However, with China split between the two sides of the Taiwan Strait due to civil war, the US capitalized on its occupation of Japan to pass the biased Treaty of San Francisco of 1951, which placed the Ryukyu Islands (Okinawa) under its trusteeship. Zhou Enlai, the then Premier and Foreign Minister of China, issued three statements expressing opposition to the treaty. In June 1971, the US and Japan signed the Okinawa Reversion Agreement, illegally placing the Diaoyu Islands under the jurisdiction of Japan. This agreement prompted a strong statement of opposition from the Chinese Ministry of Foreign Affairs, which reiterated that “Diaoyu Island, Huangwei Islet, Chiwei Islet, Nanxiao Island, and Beixiao Island are all islands of Taiwan. Much like Taiwan, these islands are an inseparable part of China.” Consequently, the US had no choice but to state that it had only handed the administrative rights over the Diaoyu Islands to Japan, and that the US would take no position in regard to sovereignty over the islands, which should be resolved through dialogue and negotiation between China and Japan. The sovereignty dispute between China and Japan over the Diaoyu Islands has gone on ever since.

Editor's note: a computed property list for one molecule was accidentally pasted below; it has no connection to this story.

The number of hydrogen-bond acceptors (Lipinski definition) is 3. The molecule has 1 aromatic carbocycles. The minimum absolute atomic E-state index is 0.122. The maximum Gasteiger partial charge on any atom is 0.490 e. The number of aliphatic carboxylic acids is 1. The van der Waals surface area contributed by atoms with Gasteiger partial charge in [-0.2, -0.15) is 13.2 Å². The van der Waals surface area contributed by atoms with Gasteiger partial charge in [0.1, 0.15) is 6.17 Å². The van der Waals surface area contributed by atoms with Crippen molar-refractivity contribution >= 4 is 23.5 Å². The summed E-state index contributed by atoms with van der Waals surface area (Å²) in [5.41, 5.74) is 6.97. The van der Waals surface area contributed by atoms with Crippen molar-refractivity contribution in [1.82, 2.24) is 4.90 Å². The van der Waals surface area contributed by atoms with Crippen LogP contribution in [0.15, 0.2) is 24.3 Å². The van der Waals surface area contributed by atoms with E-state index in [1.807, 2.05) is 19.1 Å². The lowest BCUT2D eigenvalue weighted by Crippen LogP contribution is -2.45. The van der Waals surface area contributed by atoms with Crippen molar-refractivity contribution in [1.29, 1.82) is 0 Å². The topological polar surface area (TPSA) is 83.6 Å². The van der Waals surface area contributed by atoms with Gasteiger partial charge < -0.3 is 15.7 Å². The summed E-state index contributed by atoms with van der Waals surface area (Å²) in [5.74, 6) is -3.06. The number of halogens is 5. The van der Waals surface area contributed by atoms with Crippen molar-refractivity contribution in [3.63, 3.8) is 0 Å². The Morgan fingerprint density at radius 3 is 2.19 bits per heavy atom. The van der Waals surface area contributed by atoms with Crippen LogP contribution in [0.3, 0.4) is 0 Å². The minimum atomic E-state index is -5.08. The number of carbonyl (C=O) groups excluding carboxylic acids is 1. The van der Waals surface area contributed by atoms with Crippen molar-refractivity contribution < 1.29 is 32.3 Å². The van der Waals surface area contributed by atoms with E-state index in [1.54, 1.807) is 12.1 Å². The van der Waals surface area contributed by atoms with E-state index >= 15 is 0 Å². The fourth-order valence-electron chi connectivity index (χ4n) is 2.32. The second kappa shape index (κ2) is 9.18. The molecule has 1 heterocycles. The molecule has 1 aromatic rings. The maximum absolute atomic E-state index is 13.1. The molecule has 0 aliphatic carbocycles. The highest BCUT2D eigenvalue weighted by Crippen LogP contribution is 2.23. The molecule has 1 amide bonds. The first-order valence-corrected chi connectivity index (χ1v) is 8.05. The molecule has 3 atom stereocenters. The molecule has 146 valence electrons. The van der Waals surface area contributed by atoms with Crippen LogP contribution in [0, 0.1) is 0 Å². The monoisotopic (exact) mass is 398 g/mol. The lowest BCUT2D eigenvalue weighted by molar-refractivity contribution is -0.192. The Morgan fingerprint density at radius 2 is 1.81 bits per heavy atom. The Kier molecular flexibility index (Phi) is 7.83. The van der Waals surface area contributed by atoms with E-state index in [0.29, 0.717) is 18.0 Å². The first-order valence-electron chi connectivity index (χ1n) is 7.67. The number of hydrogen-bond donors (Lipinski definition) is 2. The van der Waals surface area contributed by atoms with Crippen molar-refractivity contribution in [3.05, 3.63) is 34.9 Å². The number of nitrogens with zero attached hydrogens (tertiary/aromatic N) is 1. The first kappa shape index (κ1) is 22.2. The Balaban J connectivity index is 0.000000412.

In September 1972, when negotiations were being held for the normalization of Sino-Japanese relations, the leaders of the two countries acted in the greater interest of China and Japan by putting aside the dispute over the Diaoyu Islands and reaching an important understanding on achieving the normalization of relations first. The China-Japan Joint Communiqué issued by the two countries reads: “The Japanese side is keenly conscious of the responsibility for the serious damage that Japan caused in the past to the Chinese people through war, and deeply reproaches itself.” In regard to the issue of Taiwan, the document reads: “The Government of the People’s Republic of China reiterates that Taiwan is an inalienable part of the territory of the People’s Republic of China. The Government of Japan fully understands and respects the position of the Government of the People’s Republic of China, and it firmly maintains its stand under Article 8 of the Potsdam Declaration.” In August 1978, when the negotiations for the Sino-Japanese Treaty of Peace and Friendship were taking place, the two countries once again came to a consensus and political tacit understanding on setting aside the dispute over the Diaoyu Islands.